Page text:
We ascended the steps of the Silberhornstraße U-Bahn station on a crisp winter evening in Munich. The sun had long set on our merry band of down coated travelers. We’d braved brisk February days and nights by jumping from biergarten to bierstube drinking refreshing Helles (bright) and malty Dunkles (dark) in the homeland of the famous Bavarian potation. On this night, as the warm glow of the underground station disappeared behind us, the neon glow of our destination appeared: Giesinger Bräu.
Only a handful of months earlier Samantha and I threw out the idea of taking a trip to Munich in early February to her sister Jillian and Jillian’s husband David. Samantha had been researching cheap winter flights and they were too good to pass up. We didn’t have to bend any arms, and shortly after my wife’s brother Charlie joined the group. Our honeymoon had taken us to Munich several years prior during the world famous Oktoberfest. While it was a truly surreal experience I would recommend to anyone and I hope to repeat, we weren’t able to explore much of the city or the rest of the region. I also wanted to give Germany a more in-depth look from a beer perspective, as at that time I wasn’t the craft enthusiast that I am today.
For their reputation as a beer capital I would’ve expected Munich to be infested with craft breweries. However, while researching our trip that hypothesis was quickly proved incorrect. You can read more about this phenomenon in an upcoming post on the subject, but it all boils down to the beer purity law known as the Reinheitsgebot. Fortunately, I was able to line up a couple of leads and Giesinger Bräu rose to the top as the most worthy and accessible for us to visit.
We tried to arrive relatively early because Friday evenings seem to fill up fast in the city, even in the winter. Upon entering we were quickly greeted by a host that asked whether an hour and twenty minutes would be enough. This would be a common quirk of restaurants throughout our visit, letting us know that we had a set amount of time to eat before we’d be gently nudged toward the door. The first difference I noted was that this seemed to be a craft brewery disguised as a restaurant more than an American style brewpub. However, the signs were there for the astute beer traveler: kegs stacked in the courtyard, the telltale smell of wort, and a glimpse of the fermenters from a side door.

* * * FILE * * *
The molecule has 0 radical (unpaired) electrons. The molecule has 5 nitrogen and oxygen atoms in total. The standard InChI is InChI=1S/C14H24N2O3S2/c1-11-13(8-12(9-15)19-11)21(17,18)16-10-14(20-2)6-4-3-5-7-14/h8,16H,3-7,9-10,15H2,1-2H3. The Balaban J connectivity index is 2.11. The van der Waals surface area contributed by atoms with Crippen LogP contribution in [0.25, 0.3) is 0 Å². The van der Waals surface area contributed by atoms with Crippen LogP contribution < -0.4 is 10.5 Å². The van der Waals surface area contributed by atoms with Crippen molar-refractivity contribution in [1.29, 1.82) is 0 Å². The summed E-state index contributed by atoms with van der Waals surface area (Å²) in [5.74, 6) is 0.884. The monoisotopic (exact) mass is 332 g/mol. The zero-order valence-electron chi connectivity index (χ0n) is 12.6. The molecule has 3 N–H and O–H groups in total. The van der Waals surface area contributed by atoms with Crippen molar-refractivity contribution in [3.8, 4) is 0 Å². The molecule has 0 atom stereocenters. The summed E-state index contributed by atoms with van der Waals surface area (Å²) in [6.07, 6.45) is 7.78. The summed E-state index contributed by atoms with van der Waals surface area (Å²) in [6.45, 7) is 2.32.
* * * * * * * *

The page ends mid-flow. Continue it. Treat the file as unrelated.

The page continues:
The host led us upstairs past a bevy of lively locals through their rustic wooden interior akin to restaurants strewn across the city. Once seated we began a dance that had grown familiar to us, the carefully orchestrated tearing off of hats and mittens, awkward arm movements of removing our jackets, locating room for our backpacks and cameras, and finally settling into reviewing the menu. Our waitress arrived shortly and after a couple of questions we each took turns ordering our beers. A couple people got flights, slightly saddened to know they could only use beers in it from the regular selection without the seasonal varieties, while the rest of us ordered a single drink.
We then turned our attention to their food menu. They only had a couple of English menus so we had to share, but by this point most of us could recognize the familiar German words for many of the traditional Bavarian dishes that had proved to be hearty and delicious. After walking through the chilly streets of Salzburg earlier that day I was ready to raise my core temperature with some soup made with beer, sausage, and herbs.
With our drinks on the table and our food order placed we dug in to taste the offerings. My drink was served in a stubby glass bottle with a colorful and well designed label. It was their Lemondrop Tripel and I began to wonder if it was served this way due to laws or if it was just a trait of their operation. It poured honey gold with a soft lacy head. There was an aroma of citrus fruit, a characteristic certainly from the Lemondrop hop variety that was this beer’s namesake. The flavor was fantastic, owed greatly to the endless lagers we’d been drinking during our stay. It was super smooth, with a light lemon flavor, and a typical belgian sweetness without being cloying. That beer reminded me most of the craft beers back home, which was funny given its style.
Our meals arrived alongside my second beer, their Wheat Stout. As I sipped on the delicious savory broth of my soup, I took note of the dark brown stout with a thick head and plenty of carbonation. It was fairly light in alcohol (4% ABV), which resulted in a taste that was more crisp than creamy and more dry than malty. It was a good beer but after the Lemondrop Tripel I think my mouth was expecting a little more. My final beer was their Winterbock. The perfect beer for a winter evening, it was sweet and smooth with an excellent mouthfeel. It was rich with hints of caramel and a faint hop bitterness. A great well balanced beer.
As we paid, packed, and bundled up I took the final few sips. Combined with the weather, the setting in which we’d become immersed, memories we’d forged over the past week, and clearly aided by the last two beers, the Winterbock really crystallized the entire Munich trip for me. A trip I can highly recommend to anyone, whether they are beer lovers or looking to become one.